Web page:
Salvation Army. Web site
Stevenson.  Surrey
Stratatec. Web site
Sunbury Cricket Club. Web site
Sunbury Sports Association. Web site
Walford. Village London  
Wikipedia. Bowater History. Web site

Monday, 26 September 2016

Riverside north of the river and west of the Tower. Sunbury Rivermead

This post shows sites north of the river only.  South is Apps Court

Post to the easy West Molesey
Post to the west Sunbury Riverside and Walton at Sunbury Lock
Post to the north Sunbury Kempton Park

French Street
The road name is said to relate to the settlement of French refugees here.
116 Beauclerc Infant and Nursery School. The current school is a local authority school federated with Chennistone school.
Beauclerc School. This was a private school present in 1906which appears to have been a girl’s boarding school in a ‘big’ house called Rippledene which was later demolished.  It appears to still be shown on maps into the late 1960s.  In the 1930s it seems to have been called Rippledene Girls School.


Old Rope Walk
This footpath runs from The Avenue diagonally to French Street, and follows the line of a brick wall. It is though rope making was an important industry here up until the mid 20th.

Rivermead Island
This publicly owned island is made up of meadow with trees, scrub, and reeds. There is a bridge to the main land and a fordable backwater separating it from the land. Swan's Rest to the north was originally a separate island but is now joined to Rivermead. The Island is now used by ‘wild’ swimmers.
Swimming pool. This was built by Sunbury Urban District Council in 1935.  This could not be heated and was demolished in the 1990s.


Swans Rest Island
Now part of Rivermead Island

Thames Street
Riverside Arts Centre. In the mid 19th this site was an orchard and in 1856 a building was erected for a local draper. It was later became a bank called Ashby Thomas and Co.  and in 1892 it was sold by its then owner, George Gurney, when it was Sunbury Bank.  In 1893 what was then no 59 was converted into The Assembly Rooms which included a small theatre.  There was also space for meetings and dances. It was also later used for auctions. In 1912 it had been converted into a cinema - Sunbury Picture Theatre. Fromm 1916 it was a printing works and then also as The Ewell Manufacturing Company which made metal foil laminated onto paper and used for packing tea and tobacco. In the Second World War the company made radar decoy strips which were designed to confuse radar signals. The company continued to use aluminium foil for packing after the War. In 1973 the widow of the remaining partner sold the premises to Sunbury Urban District Council and Sunbury and Shepperton Arts Association with the Shepperton Players applied to Spelthorne Council to take over the building. The first event was a Christmas Concert in 1977 and work progressed into turning the building into a fully functioning arts centre.
Berkeley Mews. This is on the site of Pomfret House. This is said to have been the home of Lord Pomfret – although the title died out in 1867. It appears latterly to be used for offices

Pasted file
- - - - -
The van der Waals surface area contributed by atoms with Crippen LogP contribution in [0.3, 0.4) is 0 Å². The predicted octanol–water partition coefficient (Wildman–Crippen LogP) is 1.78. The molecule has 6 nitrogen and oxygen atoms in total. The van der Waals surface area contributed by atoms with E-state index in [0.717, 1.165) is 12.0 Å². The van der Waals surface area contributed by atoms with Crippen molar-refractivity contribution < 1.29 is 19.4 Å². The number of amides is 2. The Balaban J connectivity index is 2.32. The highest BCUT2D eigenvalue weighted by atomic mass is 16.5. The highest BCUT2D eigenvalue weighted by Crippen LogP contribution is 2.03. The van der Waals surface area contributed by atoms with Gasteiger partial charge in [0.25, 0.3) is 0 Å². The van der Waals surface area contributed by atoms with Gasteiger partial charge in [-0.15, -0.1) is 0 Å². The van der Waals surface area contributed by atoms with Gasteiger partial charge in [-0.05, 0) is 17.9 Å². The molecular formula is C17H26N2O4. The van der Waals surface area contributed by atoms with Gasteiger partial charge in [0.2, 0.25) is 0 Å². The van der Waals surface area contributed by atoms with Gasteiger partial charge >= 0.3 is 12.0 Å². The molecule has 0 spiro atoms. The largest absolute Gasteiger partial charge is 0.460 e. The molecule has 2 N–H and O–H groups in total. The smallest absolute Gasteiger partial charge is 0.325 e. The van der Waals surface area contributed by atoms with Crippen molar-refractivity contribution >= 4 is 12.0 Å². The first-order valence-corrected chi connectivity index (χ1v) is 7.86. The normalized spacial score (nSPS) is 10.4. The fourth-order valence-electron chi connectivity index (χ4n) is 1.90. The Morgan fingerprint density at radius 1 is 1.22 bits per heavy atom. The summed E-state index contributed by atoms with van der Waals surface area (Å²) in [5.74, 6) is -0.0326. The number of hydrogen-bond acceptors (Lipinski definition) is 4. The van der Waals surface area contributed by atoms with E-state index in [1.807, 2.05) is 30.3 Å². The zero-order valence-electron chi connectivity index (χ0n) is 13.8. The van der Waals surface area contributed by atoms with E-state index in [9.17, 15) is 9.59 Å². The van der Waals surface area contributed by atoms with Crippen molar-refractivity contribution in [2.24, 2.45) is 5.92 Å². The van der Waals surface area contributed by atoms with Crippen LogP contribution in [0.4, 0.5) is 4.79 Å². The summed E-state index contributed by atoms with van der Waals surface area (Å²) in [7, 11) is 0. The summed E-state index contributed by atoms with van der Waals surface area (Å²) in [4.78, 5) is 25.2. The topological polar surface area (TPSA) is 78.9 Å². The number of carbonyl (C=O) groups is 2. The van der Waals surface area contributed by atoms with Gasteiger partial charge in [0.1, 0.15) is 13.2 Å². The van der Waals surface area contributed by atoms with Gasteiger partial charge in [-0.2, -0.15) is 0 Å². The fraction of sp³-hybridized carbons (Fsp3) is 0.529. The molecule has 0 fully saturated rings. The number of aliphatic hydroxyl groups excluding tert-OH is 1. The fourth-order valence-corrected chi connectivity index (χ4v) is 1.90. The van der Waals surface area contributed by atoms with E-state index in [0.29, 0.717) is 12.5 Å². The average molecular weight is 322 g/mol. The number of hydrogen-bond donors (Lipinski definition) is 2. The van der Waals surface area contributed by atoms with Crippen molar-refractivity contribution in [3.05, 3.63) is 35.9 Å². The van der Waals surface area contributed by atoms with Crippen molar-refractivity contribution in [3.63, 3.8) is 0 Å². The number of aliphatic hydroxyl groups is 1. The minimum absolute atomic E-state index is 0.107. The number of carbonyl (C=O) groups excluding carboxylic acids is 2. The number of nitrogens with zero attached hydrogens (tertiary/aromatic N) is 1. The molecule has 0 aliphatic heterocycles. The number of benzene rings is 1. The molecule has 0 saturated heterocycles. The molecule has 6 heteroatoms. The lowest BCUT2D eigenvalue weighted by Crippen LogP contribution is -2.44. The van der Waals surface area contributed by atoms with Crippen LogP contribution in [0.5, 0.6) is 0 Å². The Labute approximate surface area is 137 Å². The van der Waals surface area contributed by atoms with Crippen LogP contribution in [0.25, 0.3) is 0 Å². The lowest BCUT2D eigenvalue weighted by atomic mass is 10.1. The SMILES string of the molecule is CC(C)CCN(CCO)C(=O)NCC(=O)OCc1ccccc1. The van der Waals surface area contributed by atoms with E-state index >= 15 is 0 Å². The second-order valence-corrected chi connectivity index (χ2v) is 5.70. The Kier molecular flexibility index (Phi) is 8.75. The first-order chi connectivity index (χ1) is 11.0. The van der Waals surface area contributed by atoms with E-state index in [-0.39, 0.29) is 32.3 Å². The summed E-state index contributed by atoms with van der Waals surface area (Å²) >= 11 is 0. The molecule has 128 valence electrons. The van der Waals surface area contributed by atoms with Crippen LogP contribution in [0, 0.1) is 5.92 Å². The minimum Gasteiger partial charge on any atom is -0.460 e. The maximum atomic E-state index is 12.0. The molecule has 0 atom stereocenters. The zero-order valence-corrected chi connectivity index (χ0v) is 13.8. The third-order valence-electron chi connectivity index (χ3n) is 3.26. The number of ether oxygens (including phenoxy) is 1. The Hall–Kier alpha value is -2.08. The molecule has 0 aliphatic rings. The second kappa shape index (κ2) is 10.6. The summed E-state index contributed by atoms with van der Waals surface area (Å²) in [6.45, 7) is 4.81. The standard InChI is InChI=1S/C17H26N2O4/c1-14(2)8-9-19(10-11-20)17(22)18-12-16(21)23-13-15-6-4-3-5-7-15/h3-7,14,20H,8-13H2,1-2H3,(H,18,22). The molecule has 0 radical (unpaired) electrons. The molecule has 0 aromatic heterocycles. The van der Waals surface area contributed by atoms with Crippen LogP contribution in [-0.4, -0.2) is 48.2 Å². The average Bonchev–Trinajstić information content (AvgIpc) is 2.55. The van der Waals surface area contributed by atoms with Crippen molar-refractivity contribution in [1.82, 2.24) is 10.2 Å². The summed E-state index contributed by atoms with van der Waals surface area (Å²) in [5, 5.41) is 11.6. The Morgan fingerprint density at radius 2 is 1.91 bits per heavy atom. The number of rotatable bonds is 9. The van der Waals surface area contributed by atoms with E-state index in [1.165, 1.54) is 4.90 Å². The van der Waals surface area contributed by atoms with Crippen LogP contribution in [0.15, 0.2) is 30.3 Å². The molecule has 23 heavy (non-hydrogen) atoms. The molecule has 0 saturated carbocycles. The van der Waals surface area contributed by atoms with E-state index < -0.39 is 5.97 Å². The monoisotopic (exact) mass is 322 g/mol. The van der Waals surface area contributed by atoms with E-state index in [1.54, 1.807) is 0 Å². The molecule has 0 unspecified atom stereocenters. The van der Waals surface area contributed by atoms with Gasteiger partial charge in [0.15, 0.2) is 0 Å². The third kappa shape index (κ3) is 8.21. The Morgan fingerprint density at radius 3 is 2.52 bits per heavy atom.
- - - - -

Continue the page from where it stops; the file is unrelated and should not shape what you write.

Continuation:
George Wilson. Boat yard and boat hire
Monksbridge. This was previously called Thamesbank House. -Late 18th house with later extensions. It is in brown brick with pebbledash cladding and a three storey river front. It was built in 1760 and was later home to English painter Edwin Edwards who entertained artistic friends here. In the 1920s, the Prince of Wales reputedly visited the house frequently for a pre-Mrs Simpson girl friend.  In the 1950s it was Le Club de Clio frequented by the likes of Diana Dors. It was latterly the home of Dave Gilmour from Pink Floyd. The garden is described as ‘Sunbury’s premier’.
Castle Pub. This has ‘1640’ on the frontage, which may, or may not, be the date the pub was established. It was in pub use by 1759. It closed in 1956 and the premises are now an Indian restaurant.


Sources
Beauclerc and Chenniston Schools. Web site
British Listed Buildings. Web site
Francis Frith. Web site
Lower Sunbury Residents Association. Web site
Pub History. Web site
Riverside Arts Centre.  Web site
Sunbury Village Matters. Web site
Wikipedia. Rivermead Island, Web site

Sunday, 25 September 2016

Riverside west of the Tower and north of the river. Sunbury riverside


This post has sites north of the river only. South of the river is Walton at Sunbury Lock

Post to the south Wheatley's Ait and Walton Waterside
Post to the east Apps Court and Sunbury Rivermead


Anvil Road
This was previously called Cemetery Road. Anvil Road appears to have been laid out in the 1970s on land used as a caravan site and associated areas. Housing is planned for the site.
Sunbury Old Cemetery. This was apparently opened in 1855 by public subscription and was followed by the closure of the Churchyard as a burial ground.

Church Street
Old Vicarage. 18th house – of which some part might date from the reconstruction of the building in the late 17th. This building was sold in the 1920s and a new vicarage built elsewhere,
St.Mary’s Church. The parish church was built in 1752 to replace a medieval church on the same site which was demolished partly because it was too small for the population. The new brick building was funded by subscriptions from parishioners and was designed by Stephen Wright, as a plain brick building With a  square tower, the upper part of which remains, the roof surmounted by a large octagonal cupola. In 1857 when the church again was thought to be too small S. S. Teulon added a new chancel was built, with a south chapel, plus Extensions and staircases to new galleries. A great deal of decoration with multicoloured brick and filled stone tracery was added. The Gothic porch was added which has since been removed and there were other changes in 1972 following a period of disuse. The bells originate with three bells cast in 1755 at the Whitechapel Foundry. They have been renovated and added to since.